Since the birth of SharePoint, Microsoft has marketed it as an internal collaboration platform, during a period when Intranet managers increasingly see collaboration as a high-priority service. Now, players such as Google and HyperOffice are trying to repeat SharePoint's success, using an on-again, off-again "SharePoint Killer" marketing tactic combined with the idea of creating a kind of Intranet-in-a-box alternative. However, technology buyers inevitably discover with any technology -- from Redmond or any competitor -- there's usually a wide gulf between the marketing hype and the implementation reality.
Google's announcement today that it will allow Docs users to store other files inspired a fresh round of speculation in twittersphere about competition with SharePoint. File-sharing is essential to the modern enterprise, but storage alone doth not a collaboration application make.
Before that, Google made a big media push to promote their Sites application. The resulting coverage brought another round of "SharePoint Killer" claims. Most of these claims have been effectively critiqued. As my colleague Alan Pelz-Sharpe points out, Sites is hardly a SharePoint killer and Adriaan Bloem gets deeper in discussing the broader application of Sites.
But let's back up for a moment. The real issue at hand is not whether Sites or Docs or Wave or HyperOffice can kill SharePoint, but rather can these tools (SharePoint included) stand up to the demands for which software makers market them?
If you ask any three consultants, you'll get five answers regarding the definition of an intranet. Most average folks in medium and large organizations could probably give you a quick definition that goes something like this: "an intranet is a place where employees go to get information and resources necessary to do their jobs." While this broad definition could be applied to many applications, you'll typically see the following in a basic Intranet: forms for various benefits, links to key services (and applications), and places to store simpler organizational content (e.g., holiday schedules, policies and procedures, and so on). For these basic services, SharePoint Services/Foundation, Google Sites, and HyperOffice can meet many needs, especially among smaller enterprises. However, if this is all organizations needed for intranets, Microsoft, IBM and OpenText would not have spent billions on developing more enterprise-centric products.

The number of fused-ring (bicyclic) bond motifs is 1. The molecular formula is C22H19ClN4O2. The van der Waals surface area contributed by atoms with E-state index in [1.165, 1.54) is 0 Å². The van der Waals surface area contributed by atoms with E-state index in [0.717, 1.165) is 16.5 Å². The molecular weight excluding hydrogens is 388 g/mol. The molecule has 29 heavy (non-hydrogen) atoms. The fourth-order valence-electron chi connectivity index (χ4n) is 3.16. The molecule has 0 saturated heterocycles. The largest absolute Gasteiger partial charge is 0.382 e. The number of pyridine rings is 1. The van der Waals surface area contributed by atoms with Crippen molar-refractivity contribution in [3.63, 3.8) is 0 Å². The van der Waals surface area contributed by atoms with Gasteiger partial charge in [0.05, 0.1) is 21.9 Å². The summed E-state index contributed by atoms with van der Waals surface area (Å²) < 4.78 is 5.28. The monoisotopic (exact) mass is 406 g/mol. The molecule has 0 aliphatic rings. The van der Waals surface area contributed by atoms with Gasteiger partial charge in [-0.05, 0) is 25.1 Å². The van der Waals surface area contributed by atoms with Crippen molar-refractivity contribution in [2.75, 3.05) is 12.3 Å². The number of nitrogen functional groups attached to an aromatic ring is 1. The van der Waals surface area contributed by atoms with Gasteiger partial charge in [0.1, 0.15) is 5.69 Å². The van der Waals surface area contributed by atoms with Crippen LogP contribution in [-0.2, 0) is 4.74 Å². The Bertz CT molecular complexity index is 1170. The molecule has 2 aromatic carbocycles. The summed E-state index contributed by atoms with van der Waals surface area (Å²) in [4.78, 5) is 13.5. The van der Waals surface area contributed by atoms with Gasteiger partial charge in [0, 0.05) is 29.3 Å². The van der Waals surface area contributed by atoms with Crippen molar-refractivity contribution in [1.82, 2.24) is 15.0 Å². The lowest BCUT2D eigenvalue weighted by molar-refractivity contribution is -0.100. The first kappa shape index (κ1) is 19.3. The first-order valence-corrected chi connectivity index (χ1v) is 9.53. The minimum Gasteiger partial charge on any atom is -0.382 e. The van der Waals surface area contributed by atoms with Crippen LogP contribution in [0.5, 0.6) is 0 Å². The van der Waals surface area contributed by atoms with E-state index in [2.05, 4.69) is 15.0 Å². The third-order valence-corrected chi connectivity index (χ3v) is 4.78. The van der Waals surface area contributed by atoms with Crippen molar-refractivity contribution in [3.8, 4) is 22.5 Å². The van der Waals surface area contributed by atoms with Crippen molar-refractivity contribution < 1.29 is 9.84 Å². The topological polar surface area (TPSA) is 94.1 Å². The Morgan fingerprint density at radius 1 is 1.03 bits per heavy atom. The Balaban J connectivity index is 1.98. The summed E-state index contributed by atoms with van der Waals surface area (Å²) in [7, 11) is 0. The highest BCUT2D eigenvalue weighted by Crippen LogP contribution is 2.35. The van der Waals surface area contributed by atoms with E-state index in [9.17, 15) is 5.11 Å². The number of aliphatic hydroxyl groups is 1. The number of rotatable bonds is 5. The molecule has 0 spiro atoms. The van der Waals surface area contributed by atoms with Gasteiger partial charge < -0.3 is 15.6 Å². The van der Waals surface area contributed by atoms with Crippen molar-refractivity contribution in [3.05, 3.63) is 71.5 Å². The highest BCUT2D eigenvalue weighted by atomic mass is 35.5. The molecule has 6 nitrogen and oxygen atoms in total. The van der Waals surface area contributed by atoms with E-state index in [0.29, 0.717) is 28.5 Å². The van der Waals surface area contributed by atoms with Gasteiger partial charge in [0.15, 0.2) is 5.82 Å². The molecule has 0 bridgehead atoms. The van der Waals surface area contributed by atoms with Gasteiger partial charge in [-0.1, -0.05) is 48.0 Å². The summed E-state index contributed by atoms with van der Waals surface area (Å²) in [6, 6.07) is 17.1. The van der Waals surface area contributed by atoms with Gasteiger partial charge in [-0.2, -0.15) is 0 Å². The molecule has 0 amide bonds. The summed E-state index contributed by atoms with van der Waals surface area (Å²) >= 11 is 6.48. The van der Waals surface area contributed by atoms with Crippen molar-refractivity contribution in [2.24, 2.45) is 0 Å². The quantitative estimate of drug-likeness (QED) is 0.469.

To better understand the very broad and deep needs organizations have for employee productivity, look at Jane McConnell’s Global Intranet Trends Report and Nielson/Norman’s Intranet Design Report. Through the lens of both reports (and others), we begin to see what organizations are not only doing today, but will do in the next couple of years -- and the vastness of that marketing/reality gulf becomes very apparent.
Some of the functionality available within SharePoint Server (forthcoming successor to MOSS), IBM WebSphere, and other large-scale portal offerings are unavailable in more basic solutions like SharePoint Foundation (free successor to WSS) or Google Sites. For example:
- Personal Sites/Spaces
Some enterprises want to provide each employee with an individual space in an intranet. These spaces are usually controlled exclusively or semi-exclusively by the employee and mimic the personalization features we might see on the internet (think iGoogle).
- Business/Social Networking
One key aspect of many intranets today is the ability to connect employees from across the organization together. IBM, Microsoft and others have invested in developing solutions that connect one employee to another. In SharePoint, there’s a feature that helps you connect with people within your own team (common manager), within the same distribution list (through Exchange) and through other contacts (like LinkedIn).
- Enterprisewide Search
No one is happy with their Intranet search engine, but Google's hosted services are no closer to solving this problem than the on-premise search tools of its enterprisey competitors.
- Composite Application Frameworks
Beyond the ability to create "simple" sites that collect content and allow employees to share data, many vendors are investing in the ability to create composite applications. Composite applications are a collection of features or functions for more than one application in the enterprise, brought together in a singular interface. In Web 2.0 speak, you’d call them a “mashup,” but composite applications are becoming increasing important in organizations that want to give portions of enterprise applications to a much broad audience. For example, combining a product lookup from SAP with sales lead data from SaleForce.com.
Subscribers to our SharePoint Research will know that it's only at the fee-based level (MOSS and Server 2010) where SharePoint can begin to satisfy broader organization needs. And even then, the results can be uneven. At the same time, products like Sites and HyperOffice, as well as SharePoint Services/Foundation, only touch a small percentage of an organization's needs, let alone address concepts like governance, security, and collaboration. Small businesses can cobble together lightweight hosted services effectively. Larger enterprises need to take a more holistic view. Do you need an apple or an orange?